Although the 1979 revolution was defeated by the bourgeois-clerical counter revolution, objective revolutionary conditions are still present in Iran. None of the historical democratic tasks of the Iranian revolution have been resolved. Iran is a country of unfinished revolutions. The demand for “freedom, security and legality”, from as long ago as the Constitutional Revolution of 1906, is still as relevant today as it was more than a century ago. The “national problem”, created by the imposition of a bourgeois state from above by the British imperialists in 1921, is more intense today than it was then. The suppression of national minorities is still a major pillar of central rule in Iran. In terms of the demand for the separation of the mosque from the state, or on the question of women’s equality, we have even gone centuries backwards since the establishment of the Islamic regime.
Furthermore, the anti-capitalist tasks of the Iranian revolution, which came to the forefront of the masses’ demands in the last four months of the 1979 revolution, have now become even more dominant after four decades of an even more exploitative “Islamic” capitalism. Let us remember that one of the main causes of the 1979 revolution was the stagflation crisis of 1975, which followed the end of a period of US-managed and US-directed capitalist economic boom in Iran after the Shah’s “White Revolution” of the early 1960s. We now have a similar, but many times more intense, stagflation. Capitalism in its epoch of decline has shown two major tendencies which, with its latest globalisation, have become more acute and widespread: first, the rate of capital accumulation increases faster than the rate of new productive investments, and, second, the rate of dispossession of independent producers than the rate of their absorption into the new labour force.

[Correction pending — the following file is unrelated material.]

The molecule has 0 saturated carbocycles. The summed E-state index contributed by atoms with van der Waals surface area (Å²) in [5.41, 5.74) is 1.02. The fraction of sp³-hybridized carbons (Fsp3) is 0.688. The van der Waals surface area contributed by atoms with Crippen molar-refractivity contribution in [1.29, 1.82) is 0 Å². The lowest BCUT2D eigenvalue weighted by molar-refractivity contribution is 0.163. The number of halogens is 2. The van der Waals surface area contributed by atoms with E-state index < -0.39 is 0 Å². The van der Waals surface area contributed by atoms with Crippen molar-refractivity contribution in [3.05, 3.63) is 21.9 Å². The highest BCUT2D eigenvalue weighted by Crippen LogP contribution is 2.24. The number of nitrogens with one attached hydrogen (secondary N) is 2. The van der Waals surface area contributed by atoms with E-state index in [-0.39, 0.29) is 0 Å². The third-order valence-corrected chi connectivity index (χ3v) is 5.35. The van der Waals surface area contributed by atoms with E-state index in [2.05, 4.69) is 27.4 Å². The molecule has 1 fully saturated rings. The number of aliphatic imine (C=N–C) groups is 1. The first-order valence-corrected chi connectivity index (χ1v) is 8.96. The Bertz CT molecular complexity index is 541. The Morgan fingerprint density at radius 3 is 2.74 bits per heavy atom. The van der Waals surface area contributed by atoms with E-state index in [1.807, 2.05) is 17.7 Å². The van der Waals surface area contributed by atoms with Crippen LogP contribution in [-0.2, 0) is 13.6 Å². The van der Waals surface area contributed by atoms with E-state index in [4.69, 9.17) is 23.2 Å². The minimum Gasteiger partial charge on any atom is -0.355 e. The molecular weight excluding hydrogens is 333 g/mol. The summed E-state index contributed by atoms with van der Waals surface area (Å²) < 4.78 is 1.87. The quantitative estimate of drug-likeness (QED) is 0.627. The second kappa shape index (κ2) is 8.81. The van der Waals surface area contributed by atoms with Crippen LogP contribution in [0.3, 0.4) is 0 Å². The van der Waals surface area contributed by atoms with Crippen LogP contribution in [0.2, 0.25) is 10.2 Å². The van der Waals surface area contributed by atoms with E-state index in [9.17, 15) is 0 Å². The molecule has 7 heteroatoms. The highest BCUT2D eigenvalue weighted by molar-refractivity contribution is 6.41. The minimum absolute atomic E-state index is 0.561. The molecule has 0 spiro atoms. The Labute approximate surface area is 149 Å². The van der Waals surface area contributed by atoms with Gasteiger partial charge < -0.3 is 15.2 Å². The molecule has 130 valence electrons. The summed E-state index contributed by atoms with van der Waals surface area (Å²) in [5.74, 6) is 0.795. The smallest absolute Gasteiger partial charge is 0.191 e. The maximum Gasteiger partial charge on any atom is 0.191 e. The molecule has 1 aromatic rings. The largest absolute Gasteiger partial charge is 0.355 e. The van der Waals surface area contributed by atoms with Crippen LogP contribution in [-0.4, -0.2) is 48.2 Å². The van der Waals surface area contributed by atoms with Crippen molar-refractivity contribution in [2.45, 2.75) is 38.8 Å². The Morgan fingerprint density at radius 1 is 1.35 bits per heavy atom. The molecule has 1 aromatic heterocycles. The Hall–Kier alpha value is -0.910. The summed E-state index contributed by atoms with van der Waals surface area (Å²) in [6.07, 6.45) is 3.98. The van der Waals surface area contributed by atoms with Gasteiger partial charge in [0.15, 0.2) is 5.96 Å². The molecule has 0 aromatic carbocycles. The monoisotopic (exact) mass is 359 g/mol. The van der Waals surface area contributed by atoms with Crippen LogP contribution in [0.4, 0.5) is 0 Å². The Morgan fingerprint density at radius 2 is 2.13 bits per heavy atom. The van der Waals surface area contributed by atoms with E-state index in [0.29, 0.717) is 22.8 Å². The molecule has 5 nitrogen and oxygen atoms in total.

Thus during the Shah’s reign, 15 years of a capitalist boom resulted in an astronomical concentration of wealth at the top (“the 1000 families”) and an explosion in the number of people living in shanty towns (to more than 5 millions). Four decades of “Sharia” capitalism (in effect, the merchants’ heaven-on-a-neo-liberal-earth) has only sharpened the same contradiction. The enormous growth of corruption at the top, linked to plundering of state revenues – just consider one item of 1 trillion dollars from oil and gas during Ahmadinejad’s presidency – by groups linked to various centres of power, plus the accompanying growth of capital accumulation by dispossession of others, has created a more explosive situation than in 1975. At the opposite end from a super-rich layer of new capitalists, the numbers of urban poor has now almost tripled to more than 13 million. They face a government totally engulfed from top to bottom with scandalous levels of corruption. Every sub-clique of the ruling clique is now accusing the others of corruption and nepotism, and exposing them for it. The term aghazadegy (being the sons of clerics) has now entered Persian slang as synonym to nepotism.